Local VAT will in any event be charged to the non-European Union operator, where appropriate, with no opportunity for him to reclaim it under the 13th VAT Directive. He can only recover this VAT through a local VAT registration, in which case he would have to account for output tax. To that extent, consumption of travel services within the European Union will inevitably be taxed in the appropriate country.

The Commission implies that there is a loophole under existing legislation enabling a non-European Union tour operator's margin to go untaxed. This would be correct if the margin represents consideration for the organisation of the package, and that this is a separate service in its own right, subject to the basic place of supply rule, where the supplier is established. The package of travel services is not a single supply, as Article 26 would otherwise be otiose. Thus, each travel service retains its own separate identity, and is taxed accordingly. Moreover, the service of co-ordinating the individual components of the package should be seen as ancillary to those services, and not a (VAT-free) supply in its own right (see T P Madgett and R M Baldwin and Card Protection Plan Ltd v Commissioners of Customs and Excise (Case C-349/96) [1999] STC 270.

If my analysis is correct, any non-taxation arises through non-compliance, not defective place of supply rules. However, the Commission appears to take the opposite view, proposing new place of supply rules confirming that travel services supplied by a non-European Union operator that are used and enjoyed within the European Union are to be taxed in the customer's country of residence, on a similar principle to Article 9.2(e).

Such provisions could have some quite remarkable effects. Firstly, they do not appear to be confined to European Union customers. Thus, in the case of a United States tour operator selling European Union package tours to United States residents, the result would be a VAT-free sale, giving him an immediate competitive advantage over European Union companies. This was not intended.

If the same United States company sells holidays in Austria to German residents, its inputs are likely to be subject to Austrian VAT, while its outputs are liable to German VAT. Moreover, if customers are scattered throughout the European Union, multiple VAT registrations will be required, in stark contrast to the single registration requirement for European Union operators.

Having registered for VAT in Germany and other Member States on this basis, it is assumed that the non-European Union operator would then be required to comply with the remaining Article 26 provisions. This would require him to calculate the margin on a per country basis.

The Internet has clearly accounted for increased penetration of the European Union travel marketplace by non-European Union operators. However, the Commission's reaction is quite different in this context to its response to the challenge posed by digitised products and other services supplied by electronic means. In the latter case, it has recognised the need to encourage voluntary compliance by introducing a ground-breaking simplification measure: the concept of a single point of European Union VAT registration. The aim is to relieve non-European Union suppliers of the onerous burdens associated with multiple VAT registrations.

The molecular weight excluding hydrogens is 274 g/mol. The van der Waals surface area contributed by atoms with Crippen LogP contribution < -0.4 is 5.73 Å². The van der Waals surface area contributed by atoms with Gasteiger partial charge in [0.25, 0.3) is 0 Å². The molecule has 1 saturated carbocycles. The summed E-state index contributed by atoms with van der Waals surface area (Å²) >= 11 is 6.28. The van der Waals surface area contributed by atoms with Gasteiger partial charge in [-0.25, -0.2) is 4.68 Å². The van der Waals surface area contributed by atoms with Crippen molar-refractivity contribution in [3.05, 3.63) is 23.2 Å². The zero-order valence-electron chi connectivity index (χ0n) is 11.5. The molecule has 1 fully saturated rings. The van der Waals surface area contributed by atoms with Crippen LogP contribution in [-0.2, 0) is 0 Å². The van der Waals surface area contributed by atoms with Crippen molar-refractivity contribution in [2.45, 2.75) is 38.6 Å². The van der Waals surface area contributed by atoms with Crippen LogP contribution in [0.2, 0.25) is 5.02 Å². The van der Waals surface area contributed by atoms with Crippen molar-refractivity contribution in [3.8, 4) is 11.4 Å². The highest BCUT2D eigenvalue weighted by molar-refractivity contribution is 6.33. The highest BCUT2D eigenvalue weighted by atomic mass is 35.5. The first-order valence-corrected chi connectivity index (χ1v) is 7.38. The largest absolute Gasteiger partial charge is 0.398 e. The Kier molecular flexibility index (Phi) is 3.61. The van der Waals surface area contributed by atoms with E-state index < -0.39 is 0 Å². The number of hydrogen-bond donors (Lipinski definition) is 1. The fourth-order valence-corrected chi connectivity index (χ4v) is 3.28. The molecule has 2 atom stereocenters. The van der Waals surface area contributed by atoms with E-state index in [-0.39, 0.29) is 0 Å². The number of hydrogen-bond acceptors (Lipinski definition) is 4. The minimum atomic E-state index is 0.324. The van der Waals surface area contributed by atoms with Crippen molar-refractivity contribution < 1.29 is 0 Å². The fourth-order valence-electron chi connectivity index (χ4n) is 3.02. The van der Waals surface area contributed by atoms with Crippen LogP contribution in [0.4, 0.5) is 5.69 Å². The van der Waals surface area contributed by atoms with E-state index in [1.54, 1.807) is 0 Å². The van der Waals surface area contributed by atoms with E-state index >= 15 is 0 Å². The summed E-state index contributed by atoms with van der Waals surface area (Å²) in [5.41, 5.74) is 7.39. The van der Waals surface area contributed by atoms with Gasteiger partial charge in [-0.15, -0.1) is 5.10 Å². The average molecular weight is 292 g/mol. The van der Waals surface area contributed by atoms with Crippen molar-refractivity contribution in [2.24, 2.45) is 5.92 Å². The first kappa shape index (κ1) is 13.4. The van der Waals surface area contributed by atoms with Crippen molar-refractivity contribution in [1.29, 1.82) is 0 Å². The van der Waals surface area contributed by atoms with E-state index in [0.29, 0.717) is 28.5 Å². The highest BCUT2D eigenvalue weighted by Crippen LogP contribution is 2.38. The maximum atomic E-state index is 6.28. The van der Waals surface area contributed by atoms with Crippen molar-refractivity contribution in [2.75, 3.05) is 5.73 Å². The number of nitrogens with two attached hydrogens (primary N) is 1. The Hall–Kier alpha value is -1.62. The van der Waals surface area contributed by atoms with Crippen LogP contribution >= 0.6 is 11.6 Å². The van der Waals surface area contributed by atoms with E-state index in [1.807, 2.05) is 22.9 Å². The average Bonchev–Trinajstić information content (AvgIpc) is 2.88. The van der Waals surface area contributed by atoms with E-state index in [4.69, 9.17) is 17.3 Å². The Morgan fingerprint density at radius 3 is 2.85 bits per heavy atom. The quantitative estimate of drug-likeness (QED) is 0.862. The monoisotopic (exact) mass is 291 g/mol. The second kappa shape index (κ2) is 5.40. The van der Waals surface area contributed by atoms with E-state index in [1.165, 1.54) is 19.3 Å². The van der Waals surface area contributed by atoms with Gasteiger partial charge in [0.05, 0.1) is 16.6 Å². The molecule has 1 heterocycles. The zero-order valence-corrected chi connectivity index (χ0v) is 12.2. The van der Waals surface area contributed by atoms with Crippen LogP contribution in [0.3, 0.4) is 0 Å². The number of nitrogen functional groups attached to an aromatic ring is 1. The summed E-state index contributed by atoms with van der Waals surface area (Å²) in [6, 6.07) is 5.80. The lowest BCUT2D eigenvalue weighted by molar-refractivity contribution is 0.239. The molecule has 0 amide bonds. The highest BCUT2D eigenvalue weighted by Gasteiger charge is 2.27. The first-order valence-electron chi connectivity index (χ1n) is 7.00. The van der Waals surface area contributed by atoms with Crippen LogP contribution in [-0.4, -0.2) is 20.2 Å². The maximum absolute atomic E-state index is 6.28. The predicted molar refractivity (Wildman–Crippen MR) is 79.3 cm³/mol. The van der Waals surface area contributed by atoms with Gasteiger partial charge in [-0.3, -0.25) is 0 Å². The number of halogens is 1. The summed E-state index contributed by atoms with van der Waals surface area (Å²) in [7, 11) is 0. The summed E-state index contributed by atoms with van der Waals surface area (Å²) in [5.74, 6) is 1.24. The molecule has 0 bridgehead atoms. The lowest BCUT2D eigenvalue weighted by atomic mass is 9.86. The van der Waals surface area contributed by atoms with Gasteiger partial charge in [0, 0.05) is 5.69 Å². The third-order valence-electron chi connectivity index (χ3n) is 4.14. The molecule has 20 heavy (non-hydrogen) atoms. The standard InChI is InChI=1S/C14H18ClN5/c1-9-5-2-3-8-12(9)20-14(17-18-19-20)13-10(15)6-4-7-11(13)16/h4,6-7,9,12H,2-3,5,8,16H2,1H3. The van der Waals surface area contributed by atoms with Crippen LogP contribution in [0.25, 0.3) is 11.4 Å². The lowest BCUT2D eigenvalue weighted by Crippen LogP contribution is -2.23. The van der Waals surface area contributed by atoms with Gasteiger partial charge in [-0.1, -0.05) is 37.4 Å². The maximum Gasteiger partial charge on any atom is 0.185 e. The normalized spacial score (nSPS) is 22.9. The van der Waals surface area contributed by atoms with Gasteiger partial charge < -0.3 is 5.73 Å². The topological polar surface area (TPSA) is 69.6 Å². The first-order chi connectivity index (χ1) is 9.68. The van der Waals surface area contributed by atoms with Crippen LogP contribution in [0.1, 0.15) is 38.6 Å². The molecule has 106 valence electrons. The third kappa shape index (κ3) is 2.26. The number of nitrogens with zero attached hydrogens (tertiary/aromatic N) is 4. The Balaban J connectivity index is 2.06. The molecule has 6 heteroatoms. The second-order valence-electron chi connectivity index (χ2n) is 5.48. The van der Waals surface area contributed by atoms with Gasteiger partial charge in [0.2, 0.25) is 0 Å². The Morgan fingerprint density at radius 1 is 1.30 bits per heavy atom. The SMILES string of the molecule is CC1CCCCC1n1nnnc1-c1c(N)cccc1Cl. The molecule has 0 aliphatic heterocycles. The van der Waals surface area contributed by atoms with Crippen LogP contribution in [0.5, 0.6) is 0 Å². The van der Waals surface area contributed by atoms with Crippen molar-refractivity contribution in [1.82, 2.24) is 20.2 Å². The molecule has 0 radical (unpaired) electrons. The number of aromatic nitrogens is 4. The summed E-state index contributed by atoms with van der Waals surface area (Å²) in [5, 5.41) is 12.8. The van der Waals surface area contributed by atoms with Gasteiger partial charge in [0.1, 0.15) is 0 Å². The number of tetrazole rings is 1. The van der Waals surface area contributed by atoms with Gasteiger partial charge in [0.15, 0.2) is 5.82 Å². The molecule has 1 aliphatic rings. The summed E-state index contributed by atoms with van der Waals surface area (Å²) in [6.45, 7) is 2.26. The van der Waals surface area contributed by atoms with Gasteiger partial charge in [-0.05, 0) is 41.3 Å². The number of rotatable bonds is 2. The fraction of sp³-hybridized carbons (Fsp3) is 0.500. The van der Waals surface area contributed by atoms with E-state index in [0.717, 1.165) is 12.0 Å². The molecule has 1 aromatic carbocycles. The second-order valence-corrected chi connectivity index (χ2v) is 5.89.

Yet, for online travel companies based outside the European Union, the proposals will create the need for multiple registrations, providing no incentive for companies, unfamiliar with European Union VAT rules, to comply.


Global accounting


The proposals recognise that it may be difficult to identify a profit margin on a per transaction basis, and therefore Member States are to be given the express option of permitting tour operators to calculate this margin over time. As this in effect already happens under the Tour Operators Margin Scheme, this is unlikely to have any real impact in the United Kingdom. However, the VAT Advisory Committee has to be consulted prior to implementation.

Although the proposals also define profit margin for the purposes of the scheme, they do not address the more awkward scenario of a package containing a mixture of bought-in supplies and in-house supplies. Presumably, they consider that the European Court in Madgett and Baldwin has already provided adequate clarification of this issue.


Removal of derogations


The United Kingdom does not take advantage of any existing derogations from Article 26, and therefore the Commission's proposals for more uniformity through the abolition of these derogations will have no effect on the Tour Operators Margin Scheme. Countries that will be affected include Ireland, Denmark, and Belgium.


Not settled yet


Many of the Commission's proposals are already reflected in the Tour Operators Margin Scheme, and so in many respects the United Kingdom will be affected less than other Member States. However, the proposals for wholesale supplies could have far reaching implications particularly in relation to domestic and intra-European Union passenger transport services. If United Kingdom tour operators are to avoid hefty increases in United Kingdom VAT liabilities, either this proposal will need to be reversed, or agreement to apply the opt out provisions should be secured. The position for non-European Union operators also requires careful reconsideration.

M J Lambourne is a senior consultant at Ernst & Young.